It's National Pollinator Week! Pollinators work so hard -- they deserve a week of honor! So let's celebrate our hard-working garden buddies that visit our flowers and help them reproduce. Below you'll find some tips for supporting pollinators, and over at Beautiful Wildlife Garden you'll see some pollinator fun facts I collected. Hurray for bees, bats, birds, moths, flies, butterflies, and beetles!
Megachilid (Leaf-Cutter Bee) on sunflower
About 90 percent of our flowering plants, in addition to so many of our food crops, need animal pollinators to help them produce fruits and seeds. Because of habitat loss and chemicals being used in the environment, many of our pollinators are in serious trouble.
Here's how you can help:
Plant a diversity of plants native to your region.
Avoid pesticides and herbicides.
Limit lawn areas and instead provided a connected habitat of trees, shrubs, and perennials.
Have a water source that allows small pollinators to drink safely.
If you plant non-natives, make sure they are not invasive in your area. Remember that cultivars are not always used by pollinators. For example, flowers that have many more petals than normal might not be accessible by the pollinators that would have visited the original native species. Likewise, nectar and pollen in cultivars might be altered enough to be no longer attractive to pollinators.
Plan for blooms throughout the seasons. Redbuds are early bloomers, while Goldenrod, Gayfeather, Gaura, Sages, Frostweed, and others bloom right up into November. Of course many wildflowers and perennials bloom right through spring and summer!
Plant caterpillar host plants, leave some bare patches of earth for digger bees, and set out bee boxes -- help keep the cycle of pollinators going!
If you can, provide moist dirt areas to invite butterfly puddling.
Keep a little untidiness -- this provides shelter for pollinators!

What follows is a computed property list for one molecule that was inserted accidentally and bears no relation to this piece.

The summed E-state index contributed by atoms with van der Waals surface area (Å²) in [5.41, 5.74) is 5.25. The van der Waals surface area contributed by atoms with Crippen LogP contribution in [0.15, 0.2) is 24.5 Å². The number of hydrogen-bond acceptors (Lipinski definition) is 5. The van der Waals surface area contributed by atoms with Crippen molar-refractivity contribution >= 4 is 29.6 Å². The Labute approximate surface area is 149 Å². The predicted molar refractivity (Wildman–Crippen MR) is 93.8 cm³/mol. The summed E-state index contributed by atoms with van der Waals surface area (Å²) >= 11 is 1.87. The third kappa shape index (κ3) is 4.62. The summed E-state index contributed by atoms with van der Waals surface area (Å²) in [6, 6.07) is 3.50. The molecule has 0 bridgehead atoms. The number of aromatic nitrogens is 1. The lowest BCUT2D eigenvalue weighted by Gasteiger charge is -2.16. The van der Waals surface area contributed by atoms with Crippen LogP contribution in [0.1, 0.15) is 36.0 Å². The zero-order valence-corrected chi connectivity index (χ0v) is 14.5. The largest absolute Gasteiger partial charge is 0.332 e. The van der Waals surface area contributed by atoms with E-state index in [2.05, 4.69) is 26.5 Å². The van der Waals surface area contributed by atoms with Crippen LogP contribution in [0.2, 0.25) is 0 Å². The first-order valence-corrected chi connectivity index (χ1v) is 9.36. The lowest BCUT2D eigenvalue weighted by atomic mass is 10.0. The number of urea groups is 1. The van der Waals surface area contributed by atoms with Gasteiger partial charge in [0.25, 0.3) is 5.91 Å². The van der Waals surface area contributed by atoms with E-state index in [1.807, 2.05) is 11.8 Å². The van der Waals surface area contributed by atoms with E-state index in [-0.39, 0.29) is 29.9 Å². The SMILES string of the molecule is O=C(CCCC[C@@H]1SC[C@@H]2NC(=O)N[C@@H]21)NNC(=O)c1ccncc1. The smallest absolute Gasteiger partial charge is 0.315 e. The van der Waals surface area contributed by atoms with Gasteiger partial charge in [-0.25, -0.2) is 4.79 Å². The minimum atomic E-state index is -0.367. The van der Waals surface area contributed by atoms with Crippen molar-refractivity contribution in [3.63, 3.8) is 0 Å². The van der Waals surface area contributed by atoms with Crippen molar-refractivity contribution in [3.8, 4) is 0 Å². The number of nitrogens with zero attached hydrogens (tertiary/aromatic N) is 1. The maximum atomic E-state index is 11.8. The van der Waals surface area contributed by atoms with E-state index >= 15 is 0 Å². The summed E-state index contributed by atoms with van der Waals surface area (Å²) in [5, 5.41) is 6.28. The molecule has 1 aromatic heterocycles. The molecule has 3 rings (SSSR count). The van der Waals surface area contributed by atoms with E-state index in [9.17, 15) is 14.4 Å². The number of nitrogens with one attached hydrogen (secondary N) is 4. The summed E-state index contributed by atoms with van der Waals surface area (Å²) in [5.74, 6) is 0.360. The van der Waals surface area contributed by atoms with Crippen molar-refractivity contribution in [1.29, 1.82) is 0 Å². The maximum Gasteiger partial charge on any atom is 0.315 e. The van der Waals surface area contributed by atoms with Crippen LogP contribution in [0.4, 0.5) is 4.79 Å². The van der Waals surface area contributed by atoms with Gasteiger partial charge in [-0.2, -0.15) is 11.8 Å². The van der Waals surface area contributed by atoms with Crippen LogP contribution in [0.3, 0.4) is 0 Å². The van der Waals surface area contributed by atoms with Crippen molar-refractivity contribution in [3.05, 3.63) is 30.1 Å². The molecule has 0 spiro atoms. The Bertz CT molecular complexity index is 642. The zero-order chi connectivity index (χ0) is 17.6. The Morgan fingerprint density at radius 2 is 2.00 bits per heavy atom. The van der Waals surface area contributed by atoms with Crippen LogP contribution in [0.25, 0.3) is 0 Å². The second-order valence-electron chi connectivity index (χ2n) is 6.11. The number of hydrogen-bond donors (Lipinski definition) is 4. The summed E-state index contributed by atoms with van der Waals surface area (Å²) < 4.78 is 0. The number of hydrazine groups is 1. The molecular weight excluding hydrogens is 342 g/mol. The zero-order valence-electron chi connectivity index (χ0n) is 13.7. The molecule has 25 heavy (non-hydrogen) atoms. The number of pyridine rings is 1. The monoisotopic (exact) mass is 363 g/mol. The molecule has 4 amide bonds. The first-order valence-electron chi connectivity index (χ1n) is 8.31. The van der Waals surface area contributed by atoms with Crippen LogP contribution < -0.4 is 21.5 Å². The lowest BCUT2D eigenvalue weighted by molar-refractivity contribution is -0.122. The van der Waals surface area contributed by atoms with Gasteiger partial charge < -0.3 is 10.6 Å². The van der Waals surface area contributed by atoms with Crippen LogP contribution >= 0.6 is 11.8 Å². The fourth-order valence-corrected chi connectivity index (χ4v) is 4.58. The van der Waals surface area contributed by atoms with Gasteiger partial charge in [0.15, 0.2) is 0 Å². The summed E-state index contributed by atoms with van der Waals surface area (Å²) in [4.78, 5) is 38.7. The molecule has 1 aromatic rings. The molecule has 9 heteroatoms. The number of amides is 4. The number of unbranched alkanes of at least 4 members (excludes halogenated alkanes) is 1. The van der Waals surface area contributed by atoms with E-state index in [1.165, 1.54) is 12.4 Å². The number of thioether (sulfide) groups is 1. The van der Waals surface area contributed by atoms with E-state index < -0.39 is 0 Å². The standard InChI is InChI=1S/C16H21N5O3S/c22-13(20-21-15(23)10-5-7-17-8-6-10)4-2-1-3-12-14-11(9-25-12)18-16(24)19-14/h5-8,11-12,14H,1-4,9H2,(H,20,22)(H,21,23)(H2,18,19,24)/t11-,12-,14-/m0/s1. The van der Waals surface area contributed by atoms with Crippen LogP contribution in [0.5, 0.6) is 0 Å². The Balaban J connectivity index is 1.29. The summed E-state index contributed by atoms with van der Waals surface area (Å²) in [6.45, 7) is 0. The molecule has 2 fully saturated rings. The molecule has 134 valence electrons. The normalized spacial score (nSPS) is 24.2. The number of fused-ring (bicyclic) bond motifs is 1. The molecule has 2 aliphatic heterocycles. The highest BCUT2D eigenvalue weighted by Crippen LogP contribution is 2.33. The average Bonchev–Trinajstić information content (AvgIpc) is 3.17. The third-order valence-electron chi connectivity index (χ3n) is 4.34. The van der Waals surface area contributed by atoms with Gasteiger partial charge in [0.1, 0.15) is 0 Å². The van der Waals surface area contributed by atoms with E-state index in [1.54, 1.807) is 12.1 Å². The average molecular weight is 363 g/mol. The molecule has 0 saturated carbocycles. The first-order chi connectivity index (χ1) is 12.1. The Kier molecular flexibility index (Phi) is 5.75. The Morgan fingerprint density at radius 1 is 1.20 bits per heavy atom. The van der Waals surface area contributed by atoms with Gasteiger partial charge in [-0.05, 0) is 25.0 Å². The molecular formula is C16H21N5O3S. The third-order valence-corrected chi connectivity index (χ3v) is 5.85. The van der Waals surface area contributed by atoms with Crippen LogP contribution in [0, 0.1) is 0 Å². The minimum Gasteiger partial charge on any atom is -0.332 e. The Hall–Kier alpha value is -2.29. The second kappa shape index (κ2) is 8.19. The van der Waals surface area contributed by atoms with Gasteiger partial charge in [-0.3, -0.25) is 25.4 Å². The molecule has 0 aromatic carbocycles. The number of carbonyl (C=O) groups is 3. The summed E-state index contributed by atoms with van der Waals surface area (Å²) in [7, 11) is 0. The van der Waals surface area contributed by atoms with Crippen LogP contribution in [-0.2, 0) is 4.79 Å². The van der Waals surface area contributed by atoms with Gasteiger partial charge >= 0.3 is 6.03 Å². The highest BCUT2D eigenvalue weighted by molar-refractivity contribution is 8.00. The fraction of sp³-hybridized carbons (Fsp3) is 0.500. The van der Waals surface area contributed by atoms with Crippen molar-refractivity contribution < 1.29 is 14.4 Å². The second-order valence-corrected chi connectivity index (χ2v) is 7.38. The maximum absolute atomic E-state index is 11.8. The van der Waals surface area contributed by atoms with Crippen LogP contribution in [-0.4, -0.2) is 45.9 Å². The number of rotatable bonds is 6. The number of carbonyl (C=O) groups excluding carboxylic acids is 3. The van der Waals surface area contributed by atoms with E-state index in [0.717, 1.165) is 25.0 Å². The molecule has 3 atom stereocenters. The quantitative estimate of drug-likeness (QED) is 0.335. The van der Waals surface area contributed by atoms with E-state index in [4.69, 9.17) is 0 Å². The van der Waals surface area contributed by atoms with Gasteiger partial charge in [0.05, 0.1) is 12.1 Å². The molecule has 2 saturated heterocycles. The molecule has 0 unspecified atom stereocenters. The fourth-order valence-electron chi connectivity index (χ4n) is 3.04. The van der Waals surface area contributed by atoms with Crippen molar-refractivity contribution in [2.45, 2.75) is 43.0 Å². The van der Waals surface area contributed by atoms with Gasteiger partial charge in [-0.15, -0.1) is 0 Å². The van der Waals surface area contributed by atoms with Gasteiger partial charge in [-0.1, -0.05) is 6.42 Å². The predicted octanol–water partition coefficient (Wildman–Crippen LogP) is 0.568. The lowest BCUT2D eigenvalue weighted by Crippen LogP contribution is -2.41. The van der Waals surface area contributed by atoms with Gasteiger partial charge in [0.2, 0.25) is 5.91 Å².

Snowberry Clearwing Visiting Peach Blossoms
Giant Swallowtail on Purple Coneflower
Pollinators are all different -- some have long tongues and visit tubular flowers, while others have short tongues and visit flat or small flowers. But that's not all....
Bees love white, yellow, or blue flowers. That's why sunflowers and many crop flowers are so popular with bees.
Hummingbirds are frequent visitors of red, orange, and white flowers. Did you know that white-winged doves are also pollinators? They pollinate saguaro plants in the Sonoran Desert.
Butterflies are attracted to bright flowers, often red or purple, and they will visit flat flowers and flowers with narrow tubes.
Moths love white, pink, and pale flowers with sweet scents, particularly those that emit scent at night. Some moths, like Snowberry Clearwings, are diurnal.
Beetles visit white or green bowl-shaped flowers. They aren't the most efficient pollinators, but they still count!
Bats like white, green, and purple flowers that have strong odors at night. Our bats in Central Texas eat insects, but in other areas, different bat species are key pollinators for agave, cactus, and other plants.
Flies are generalist pollinators -- they visit lots of different plants. Consider them friends!
Hummingbird visiting Flame Acanthus
A diversity of native plants is absolutely the key to helping pollinators. There are fantastic planting guides available to help you choose great plants to attract specific types of pollinators, and you can also see suggestions for ongoing blooms throughout the seasons.
Honeybee visiting a sunflower
Honeybee visiting a sunflower
Join us in celebrating our pollinating friends, and do what you can in your own garden to help protect and support them!